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Named after a Roman god of wells and springs, Fontus is a solar-powered device that is able to convert the moisture in the air into the water while you ride your bike. This self-filling bottle harvests water using a Peltier Element – a two-chambered cooler that is designed to improve condensation.
As the air is pulled into the upper chamber, it is slowed down by several barriers. The airflow speed allows for the release of water molecules, that are pulled from the air and after this process stored in a bottle.
Created by Kristof Retezár, the Fontus acts best in humid environments at high temperatures above 68 degrees Fahrenheit. Kristof Retezár from the University of Applied Arts Vienna says: “My goal was to create a small, compact and self-sufficient device able to absorb humid air, separate water molecules from air molecules and store water in liquid form in a bottle.”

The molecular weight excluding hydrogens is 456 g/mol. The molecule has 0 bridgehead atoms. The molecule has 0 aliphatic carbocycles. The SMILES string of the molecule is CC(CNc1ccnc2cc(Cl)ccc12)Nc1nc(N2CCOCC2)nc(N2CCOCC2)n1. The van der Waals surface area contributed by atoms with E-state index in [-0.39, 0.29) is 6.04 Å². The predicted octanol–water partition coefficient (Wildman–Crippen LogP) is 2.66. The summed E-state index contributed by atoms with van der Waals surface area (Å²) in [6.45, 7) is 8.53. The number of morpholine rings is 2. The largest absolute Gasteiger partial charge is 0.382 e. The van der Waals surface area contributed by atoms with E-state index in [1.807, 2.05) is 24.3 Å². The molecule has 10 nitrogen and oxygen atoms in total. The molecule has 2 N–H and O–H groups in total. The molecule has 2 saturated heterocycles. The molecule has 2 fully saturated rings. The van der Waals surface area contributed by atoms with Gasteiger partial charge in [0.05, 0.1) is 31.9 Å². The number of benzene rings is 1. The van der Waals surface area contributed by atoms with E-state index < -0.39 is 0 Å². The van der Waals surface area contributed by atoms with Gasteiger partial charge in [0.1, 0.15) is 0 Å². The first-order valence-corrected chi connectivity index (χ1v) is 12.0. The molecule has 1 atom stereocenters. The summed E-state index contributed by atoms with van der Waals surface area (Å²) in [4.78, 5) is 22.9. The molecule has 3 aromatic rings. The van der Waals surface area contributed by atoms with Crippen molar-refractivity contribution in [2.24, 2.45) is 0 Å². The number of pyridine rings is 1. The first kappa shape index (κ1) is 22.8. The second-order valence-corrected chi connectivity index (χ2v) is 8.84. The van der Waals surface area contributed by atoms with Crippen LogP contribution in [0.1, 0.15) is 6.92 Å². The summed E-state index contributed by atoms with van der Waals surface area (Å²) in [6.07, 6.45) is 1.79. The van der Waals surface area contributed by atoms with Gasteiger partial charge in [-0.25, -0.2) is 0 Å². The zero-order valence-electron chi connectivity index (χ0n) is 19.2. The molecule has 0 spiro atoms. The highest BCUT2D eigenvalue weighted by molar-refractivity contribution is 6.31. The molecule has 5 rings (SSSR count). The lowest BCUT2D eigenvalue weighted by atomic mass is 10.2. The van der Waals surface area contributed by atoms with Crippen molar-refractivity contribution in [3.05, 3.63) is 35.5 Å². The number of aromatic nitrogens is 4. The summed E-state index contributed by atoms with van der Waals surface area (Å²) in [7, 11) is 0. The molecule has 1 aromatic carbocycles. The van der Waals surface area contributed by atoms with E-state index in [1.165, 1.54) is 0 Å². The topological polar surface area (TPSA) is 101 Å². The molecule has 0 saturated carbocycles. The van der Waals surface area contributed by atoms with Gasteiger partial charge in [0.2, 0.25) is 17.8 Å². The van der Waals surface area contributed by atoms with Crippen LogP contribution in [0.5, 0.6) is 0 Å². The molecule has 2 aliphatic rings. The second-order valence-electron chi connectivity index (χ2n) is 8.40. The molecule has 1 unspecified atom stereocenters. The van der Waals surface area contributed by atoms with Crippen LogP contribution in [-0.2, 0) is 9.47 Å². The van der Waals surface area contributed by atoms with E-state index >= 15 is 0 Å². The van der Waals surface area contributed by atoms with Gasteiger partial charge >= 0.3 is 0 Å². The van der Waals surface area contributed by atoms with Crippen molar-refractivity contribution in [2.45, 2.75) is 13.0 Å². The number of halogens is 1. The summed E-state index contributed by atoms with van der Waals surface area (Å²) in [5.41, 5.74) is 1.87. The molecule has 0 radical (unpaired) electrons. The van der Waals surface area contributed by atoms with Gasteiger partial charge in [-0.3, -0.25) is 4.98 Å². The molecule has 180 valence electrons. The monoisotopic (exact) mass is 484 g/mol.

After over 30 experiments, the Fontus was calibrated to have a steady output of one drop of condensed water per minute. In the ideal environment, this bottle can harvest as much as a half liter of water in an hour.
This is an excellent achievement, but the problem is that the Fontus is not sufficient for a hot, humid day and is ineffective in cities where the pollution contaminates water molecules pulled from the urban air.
“The air enters the bottom chamber at a high speed when moving forward with the bike and cools the hot side down. The condensing structure represents the largest surface in the smallest space possible. This provides a large surface for condensation to happen.” explained Retezár.
You can choose from two different self-filling bottles. The Ryde for cyclists and the Airo for hikers.
Fontus Airo or Fontus Ryde are very promising tools and perhaps there will be one of these in every bug out bag, first aid kit and on every life raft.